... where visionaries, game changers, and challengers discuss business models
Though it is true that the government do provide grants, for free, you cannot deny this fact too that money does not come for free. So, while applying for the government grants, beware of the scammers trying you woo you into the network of their scam. In fact, the FTC or the Federal Trade Commission has said that if you get any such advertisements or messages - "Because you pay your income taxes on time, you have been awarded a free $12,500 government grant! To get your grant, simply give us your checking account information, and we will direct-deposit the grant into your bank account!", take care before sharing any information with the person or the mail sender. Yes, it is true that the government grants may help you pay down your debts, even if you opt to consolidate your debts. But, beware of who is making the advertisement.
How to avoid grant scams
As per the FTC attorneys, the scam artists in general, follow a definite script like congratulating you over your luck for winning the money. Then, they directly ask you for the checking account number, on the pretext of submitting the money into your account. They may even promise you that you are going to face no problem with regards to the money and if you are dissatisfied in any way, you may even have the ability to return the money.
So, the things that you will have to do in order to avoid the grant scams are:
1. Know that you should not pay any money to get the grant - You are in no way required to provide any money, in order to get the grant money. The government offers the grants free of cost, for the people with low financial stability and in financial hardships. So, the government is in no way going to ask you pay up any money so as to help you with receiving the grants.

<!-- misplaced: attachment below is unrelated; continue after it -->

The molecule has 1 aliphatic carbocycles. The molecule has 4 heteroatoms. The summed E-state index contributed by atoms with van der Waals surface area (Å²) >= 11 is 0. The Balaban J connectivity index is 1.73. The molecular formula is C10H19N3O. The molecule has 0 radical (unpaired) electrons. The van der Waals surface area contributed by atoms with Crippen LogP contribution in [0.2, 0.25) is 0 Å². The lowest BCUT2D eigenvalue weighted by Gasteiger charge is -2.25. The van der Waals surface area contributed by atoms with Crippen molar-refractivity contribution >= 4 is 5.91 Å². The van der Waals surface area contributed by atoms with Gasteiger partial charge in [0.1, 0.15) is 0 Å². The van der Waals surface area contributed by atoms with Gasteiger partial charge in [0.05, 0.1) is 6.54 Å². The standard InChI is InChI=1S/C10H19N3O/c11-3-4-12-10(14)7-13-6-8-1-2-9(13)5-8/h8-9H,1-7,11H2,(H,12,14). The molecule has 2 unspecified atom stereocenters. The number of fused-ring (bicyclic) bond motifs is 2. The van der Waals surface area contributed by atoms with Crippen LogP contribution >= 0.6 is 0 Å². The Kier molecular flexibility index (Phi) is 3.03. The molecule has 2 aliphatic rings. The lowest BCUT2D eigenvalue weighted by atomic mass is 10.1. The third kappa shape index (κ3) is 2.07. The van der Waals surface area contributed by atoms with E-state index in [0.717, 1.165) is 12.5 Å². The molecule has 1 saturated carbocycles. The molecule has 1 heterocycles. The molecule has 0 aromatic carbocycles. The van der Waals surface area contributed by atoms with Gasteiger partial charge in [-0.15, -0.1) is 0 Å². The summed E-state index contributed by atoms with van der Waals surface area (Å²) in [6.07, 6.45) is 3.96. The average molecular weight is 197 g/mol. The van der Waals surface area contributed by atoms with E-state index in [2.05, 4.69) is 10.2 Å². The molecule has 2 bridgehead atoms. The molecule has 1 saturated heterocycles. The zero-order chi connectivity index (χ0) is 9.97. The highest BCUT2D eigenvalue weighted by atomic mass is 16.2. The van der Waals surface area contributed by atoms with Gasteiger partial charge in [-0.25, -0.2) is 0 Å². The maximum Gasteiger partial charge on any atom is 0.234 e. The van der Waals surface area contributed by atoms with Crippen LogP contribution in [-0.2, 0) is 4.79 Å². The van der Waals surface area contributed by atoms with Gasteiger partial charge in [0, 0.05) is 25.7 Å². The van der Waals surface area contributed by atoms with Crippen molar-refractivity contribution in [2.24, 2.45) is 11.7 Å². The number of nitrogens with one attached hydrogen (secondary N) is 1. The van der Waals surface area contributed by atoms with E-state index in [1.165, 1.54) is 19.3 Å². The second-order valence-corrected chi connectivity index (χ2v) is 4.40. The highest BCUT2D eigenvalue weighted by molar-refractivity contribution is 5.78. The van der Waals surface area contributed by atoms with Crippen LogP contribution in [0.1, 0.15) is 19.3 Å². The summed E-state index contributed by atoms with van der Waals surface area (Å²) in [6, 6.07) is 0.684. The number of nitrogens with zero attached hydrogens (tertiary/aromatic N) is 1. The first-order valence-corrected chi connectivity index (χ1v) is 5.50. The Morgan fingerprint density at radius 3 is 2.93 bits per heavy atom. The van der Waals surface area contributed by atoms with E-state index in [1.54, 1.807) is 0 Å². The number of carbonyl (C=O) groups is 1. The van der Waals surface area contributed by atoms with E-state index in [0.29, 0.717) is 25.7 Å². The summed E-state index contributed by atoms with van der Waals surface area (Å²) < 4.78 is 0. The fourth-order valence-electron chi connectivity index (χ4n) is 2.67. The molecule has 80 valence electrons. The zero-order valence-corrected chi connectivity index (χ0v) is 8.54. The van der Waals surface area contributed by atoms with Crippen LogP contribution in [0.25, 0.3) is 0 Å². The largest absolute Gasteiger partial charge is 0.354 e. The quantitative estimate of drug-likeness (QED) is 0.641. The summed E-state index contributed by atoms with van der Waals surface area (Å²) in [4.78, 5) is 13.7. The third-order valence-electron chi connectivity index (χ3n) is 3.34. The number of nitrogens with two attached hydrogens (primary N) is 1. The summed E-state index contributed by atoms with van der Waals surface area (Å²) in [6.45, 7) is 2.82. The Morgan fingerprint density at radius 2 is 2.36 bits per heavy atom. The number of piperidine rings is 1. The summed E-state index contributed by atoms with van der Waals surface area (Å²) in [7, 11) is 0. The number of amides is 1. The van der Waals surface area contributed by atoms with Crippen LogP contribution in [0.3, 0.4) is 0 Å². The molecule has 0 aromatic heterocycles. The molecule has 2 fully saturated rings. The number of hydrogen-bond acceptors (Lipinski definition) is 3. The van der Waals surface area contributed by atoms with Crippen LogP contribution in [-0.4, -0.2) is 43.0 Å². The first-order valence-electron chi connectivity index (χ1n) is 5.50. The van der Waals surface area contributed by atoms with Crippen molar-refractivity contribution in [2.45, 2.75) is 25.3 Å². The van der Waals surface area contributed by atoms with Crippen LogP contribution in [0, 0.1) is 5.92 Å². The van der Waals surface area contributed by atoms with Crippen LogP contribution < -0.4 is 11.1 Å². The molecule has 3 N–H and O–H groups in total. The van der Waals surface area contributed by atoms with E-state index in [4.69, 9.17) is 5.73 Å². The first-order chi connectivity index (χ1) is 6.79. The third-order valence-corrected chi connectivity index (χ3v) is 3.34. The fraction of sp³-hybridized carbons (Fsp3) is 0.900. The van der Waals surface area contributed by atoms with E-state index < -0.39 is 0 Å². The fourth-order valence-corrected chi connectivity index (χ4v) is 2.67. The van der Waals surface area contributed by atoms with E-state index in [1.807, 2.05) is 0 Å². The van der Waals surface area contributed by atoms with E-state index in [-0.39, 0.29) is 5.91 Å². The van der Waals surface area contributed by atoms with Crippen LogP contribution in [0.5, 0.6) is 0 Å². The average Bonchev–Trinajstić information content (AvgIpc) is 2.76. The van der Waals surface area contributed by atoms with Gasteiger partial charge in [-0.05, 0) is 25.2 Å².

2. Avoid divulging bank account information - No government official is suppose to ask about your personal information, and more so, your bank account information at the beginning of the conversation. It is the scammers who are going to pressurize you or cajole you into sharing the bank account information with them.
3. Be sure about the name and beware of the look-alikes - Before sharing any information with the caller, be sure about the agency or administrative department that the person is calling from. The scammers use familiar government agency names to dupe people. If required, double check in the telephone directory.
4. Be sure about the phone numbers - The phone numbers can be deceptive too. There are some scammers who use the Internet technology to disguise the area from where they are calling.
5. Control the calls you are going to receive - You can control the number of calls coming to your phone, especially the telemarketing ones. For that, you will be required to register your telephone number with the National Do Not Call Registry.
You should know that none of the government grants are advertised too broadly. None of the government grants are going to bother about personally calling you, or mailing you regarding the grants.